Oral Histories in Video: Surviving the Dust
Bowl

“It looked like it was just a thing that would never
end,” says Melt Whi...
Documentary
“The Plow that Broke the Plains” (1937)
http://www.youtube.com/watch?v=fQCwhjWNcH8
Children’s Books
• Hoping for Rain: The Dust Bowl Adventures of
Patty and Earl Buckler
• Surviving the Dust Bowl
• Voices ...
Folk Music from the Dust Bowl: Woody
Guthrie
So Long, It's Been Good To Know Yuh (Dusty Old Dust)
http://www.youtube.com/w...
Children’s Picture Book/Song Lyrics:
Woody Guthrie: Poet of the People
“This Land is Your Land”
This land is your land, th...
Now, let’s go back to the first text we read about
the Dust Bowl and imagine this text was our
“target text,” the one from...
The Dust Bowl Text Revisited:
For eight years dust blew on the southern plains. It came in a yellowish-brown haze from
the...
The Dust Bowl through Multiple Texts:
Let’s examine the following:
• Scaffolding students’ ability as readers in terms of ...
Readability:
• What happens to the difficulty of text when
students read multiple genres of text on the
same topic?
Multiple Perspectives
• How does reading multiple texts foster critical
literacy through the examination of multiple
persp...
Primary Source Documents:
“Students who read primary documents on a
fairly frequent basis, as often as at least once per
w...
Reasons Why Students “Struggle” With
Reading:
How does taking a multiple text approach to reading
instruction address the ...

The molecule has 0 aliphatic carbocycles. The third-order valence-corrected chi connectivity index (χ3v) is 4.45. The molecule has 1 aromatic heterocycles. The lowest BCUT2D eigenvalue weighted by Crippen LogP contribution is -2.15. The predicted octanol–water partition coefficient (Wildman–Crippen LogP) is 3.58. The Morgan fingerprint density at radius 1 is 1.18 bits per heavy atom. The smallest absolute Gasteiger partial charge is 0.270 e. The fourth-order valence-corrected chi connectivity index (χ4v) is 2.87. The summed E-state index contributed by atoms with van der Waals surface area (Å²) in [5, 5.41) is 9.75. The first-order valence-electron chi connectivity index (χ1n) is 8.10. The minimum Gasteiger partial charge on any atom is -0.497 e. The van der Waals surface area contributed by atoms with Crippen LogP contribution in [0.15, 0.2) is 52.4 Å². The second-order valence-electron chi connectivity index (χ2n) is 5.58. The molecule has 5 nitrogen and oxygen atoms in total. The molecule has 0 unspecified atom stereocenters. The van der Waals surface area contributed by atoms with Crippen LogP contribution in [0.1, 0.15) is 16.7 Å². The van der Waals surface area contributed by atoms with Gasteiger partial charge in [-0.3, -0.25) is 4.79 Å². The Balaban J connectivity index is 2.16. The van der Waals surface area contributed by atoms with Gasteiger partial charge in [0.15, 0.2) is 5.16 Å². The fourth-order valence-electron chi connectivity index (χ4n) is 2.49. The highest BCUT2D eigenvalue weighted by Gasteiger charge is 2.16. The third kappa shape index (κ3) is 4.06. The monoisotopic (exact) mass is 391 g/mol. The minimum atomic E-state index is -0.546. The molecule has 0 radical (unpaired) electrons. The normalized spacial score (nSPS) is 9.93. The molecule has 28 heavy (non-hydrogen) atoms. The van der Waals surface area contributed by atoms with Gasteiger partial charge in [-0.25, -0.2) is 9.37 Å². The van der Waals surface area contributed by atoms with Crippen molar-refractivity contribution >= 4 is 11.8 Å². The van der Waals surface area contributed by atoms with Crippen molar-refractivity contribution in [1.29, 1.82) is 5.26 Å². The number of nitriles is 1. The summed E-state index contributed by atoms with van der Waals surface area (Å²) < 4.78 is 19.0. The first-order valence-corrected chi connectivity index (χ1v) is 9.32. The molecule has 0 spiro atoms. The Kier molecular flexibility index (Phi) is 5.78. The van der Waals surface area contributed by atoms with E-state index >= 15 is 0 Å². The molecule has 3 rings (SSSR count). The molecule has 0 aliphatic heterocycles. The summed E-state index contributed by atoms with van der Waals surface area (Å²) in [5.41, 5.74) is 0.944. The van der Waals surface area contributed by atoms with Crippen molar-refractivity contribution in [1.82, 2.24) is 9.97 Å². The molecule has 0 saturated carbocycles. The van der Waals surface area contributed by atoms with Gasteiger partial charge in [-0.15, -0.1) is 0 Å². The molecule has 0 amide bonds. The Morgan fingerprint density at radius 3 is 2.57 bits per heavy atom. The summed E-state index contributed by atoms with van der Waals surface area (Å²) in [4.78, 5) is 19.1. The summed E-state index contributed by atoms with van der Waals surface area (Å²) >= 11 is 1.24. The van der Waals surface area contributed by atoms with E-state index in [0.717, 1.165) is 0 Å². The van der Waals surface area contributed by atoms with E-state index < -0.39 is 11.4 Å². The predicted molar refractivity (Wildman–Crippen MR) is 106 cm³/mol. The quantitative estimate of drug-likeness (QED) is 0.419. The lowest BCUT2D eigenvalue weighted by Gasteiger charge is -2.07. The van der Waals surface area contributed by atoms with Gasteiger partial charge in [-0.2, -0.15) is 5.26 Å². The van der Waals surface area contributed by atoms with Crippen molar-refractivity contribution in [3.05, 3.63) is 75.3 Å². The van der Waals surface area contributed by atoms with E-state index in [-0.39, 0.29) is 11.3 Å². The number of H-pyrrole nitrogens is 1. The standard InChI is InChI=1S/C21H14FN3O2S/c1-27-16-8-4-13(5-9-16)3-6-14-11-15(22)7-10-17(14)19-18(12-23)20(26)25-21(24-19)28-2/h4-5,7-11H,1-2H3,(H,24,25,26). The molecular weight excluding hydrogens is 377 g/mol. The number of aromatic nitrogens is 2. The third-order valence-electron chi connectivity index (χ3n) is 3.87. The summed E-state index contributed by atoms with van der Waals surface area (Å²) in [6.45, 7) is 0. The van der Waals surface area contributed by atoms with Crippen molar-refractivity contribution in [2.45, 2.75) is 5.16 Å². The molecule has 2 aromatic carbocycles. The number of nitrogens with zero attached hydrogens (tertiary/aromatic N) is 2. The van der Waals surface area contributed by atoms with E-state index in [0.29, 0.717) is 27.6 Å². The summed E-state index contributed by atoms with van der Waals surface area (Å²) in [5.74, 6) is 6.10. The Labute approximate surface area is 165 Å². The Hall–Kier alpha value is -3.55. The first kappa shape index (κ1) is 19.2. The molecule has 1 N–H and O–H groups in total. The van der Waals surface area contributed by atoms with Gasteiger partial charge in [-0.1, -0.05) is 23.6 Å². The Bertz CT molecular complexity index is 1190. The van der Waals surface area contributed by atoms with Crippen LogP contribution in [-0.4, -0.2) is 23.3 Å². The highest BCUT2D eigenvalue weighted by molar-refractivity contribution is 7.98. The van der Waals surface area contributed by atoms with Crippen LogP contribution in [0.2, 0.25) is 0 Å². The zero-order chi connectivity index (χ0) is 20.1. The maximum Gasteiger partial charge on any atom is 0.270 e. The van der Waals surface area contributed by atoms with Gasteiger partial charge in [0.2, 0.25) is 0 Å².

Final Thought About Teaching with
Multiple Texts:
“If we want students to understand what they
read in our courses, we mus...
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Multiple texts 2014

  1. 1. EDLL 5341/EDLL 5344 Module 8 March 2014
  2. 2. Agenda: • RTI and “Struggling” Readers • A Synthesis of Research on Causes for “Struggling Readers” • Teaching “Struggling” Readers with Multiple Texts
  3. 3. Response to Intervention
  4. 4. “Struggling” Readers: • Think about students you know who you would consider to be “struggling” readers. • What attributes do they possess that places them in this category for you?
  5. 5. What Research Says about Attributes of a “Struggling” Reader: • • • • Cultural Mismatch Theories Deprivation Theories Difference Theories Normative Theories
  6. 6. •Cultural Mismatch Theories Students who do not have previous experiences with “school” expectations for reading including linguistic and metalinguistic experiences. These students are deemed to be behind their counterparts who come from backgrounds that mirror school definitions, values, and expectations for reading. As these students get older, they are often identified through their attitudes towards school reading tasks and may simply cease to participate in school reading curriculums.
  7. 7. •Deprivation Theories Students who do not perform well on reading tasks as measured by standardized, performance-based, or informal tests and teacher observations. These are students who are deemed to possess cognitive processing problems that interfere with their ability to read successfully in school settings.